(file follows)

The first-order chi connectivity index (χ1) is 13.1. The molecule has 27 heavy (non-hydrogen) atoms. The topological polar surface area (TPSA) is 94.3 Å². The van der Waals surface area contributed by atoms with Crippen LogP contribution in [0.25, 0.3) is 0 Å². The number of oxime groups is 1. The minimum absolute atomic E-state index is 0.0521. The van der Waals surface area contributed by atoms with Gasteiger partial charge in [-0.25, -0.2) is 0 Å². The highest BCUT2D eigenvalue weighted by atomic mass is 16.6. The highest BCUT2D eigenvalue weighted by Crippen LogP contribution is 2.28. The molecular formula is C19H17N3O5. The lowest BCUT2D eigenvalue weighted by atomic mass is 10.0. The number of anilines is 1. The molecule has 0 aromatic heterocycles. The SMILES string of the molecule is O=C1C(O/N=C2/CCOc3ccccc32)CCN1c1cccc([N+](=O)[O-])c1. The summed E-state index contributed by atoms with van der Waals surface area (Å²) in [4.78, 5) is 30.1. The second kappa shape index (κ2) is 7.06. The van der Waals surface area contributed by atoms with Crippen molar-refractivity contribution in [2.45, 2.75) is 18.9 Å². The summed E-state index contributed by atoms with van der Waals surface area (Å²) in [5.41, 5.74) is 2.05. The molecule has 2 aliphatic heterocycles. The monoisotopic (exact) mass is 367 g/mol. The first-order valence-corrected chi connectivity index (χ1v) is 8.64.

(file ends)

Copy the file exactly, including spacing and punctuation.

The first-order chi connectivity index (χ1) is 13.1. The molecule has 27 heavy (non-hydrogen) atoms. The topological polar surface area (TPSA) is 94.3 Å². The van der Waals surface area contributed by atoms with Crippen LogP contribution in [0.25, 0.3) is 0 Å². The number of oxime groups is 1. The minimum absolute atomic E-state index is 0.0521. The van der Waals surface area contributed by atoms with Gasteiger partial charge in [-0.25, -0.2) is 0 Å². The highest BCUT2D eigenvalue weighted by atomic mass is 16.6. The highest BCUT2D eigenvalue weighted by Crippen LogP contribution is 2.28. The molecular formula is C19H17N3O5. The lowest BCUT2D eigenvalue weighted by atomic mass is 10.0. The number of anilines is 1. The molecule has 0 aromatic heterocycles. The SMILES string of the molecule is O=C1C(O/N=C2/CCOc3ccccc32)CCN1c1cccc([N+](=O)[O-])c1. The summed E-state index contributed by atoms with van der Waals surface area (Å²) in [4.78, 5) is 30.1. The second kappa shape index (κ2) is 7.06. The van der Waals surface area contributed by atoms with Crippen molar-refractivity contribution in [2.45, 2.75) is 18.9 Å². The summed E-state index contributed by atoms with van der Waals surface area (Å²) in [5.41, 5.74) is 2.05. The molecule has 2 aliphatic heterocycles. The monoisotopic (exact) mass is 367 g/mol. The first-order valence-corrected chi connectivity index (χ1v) is 8.64.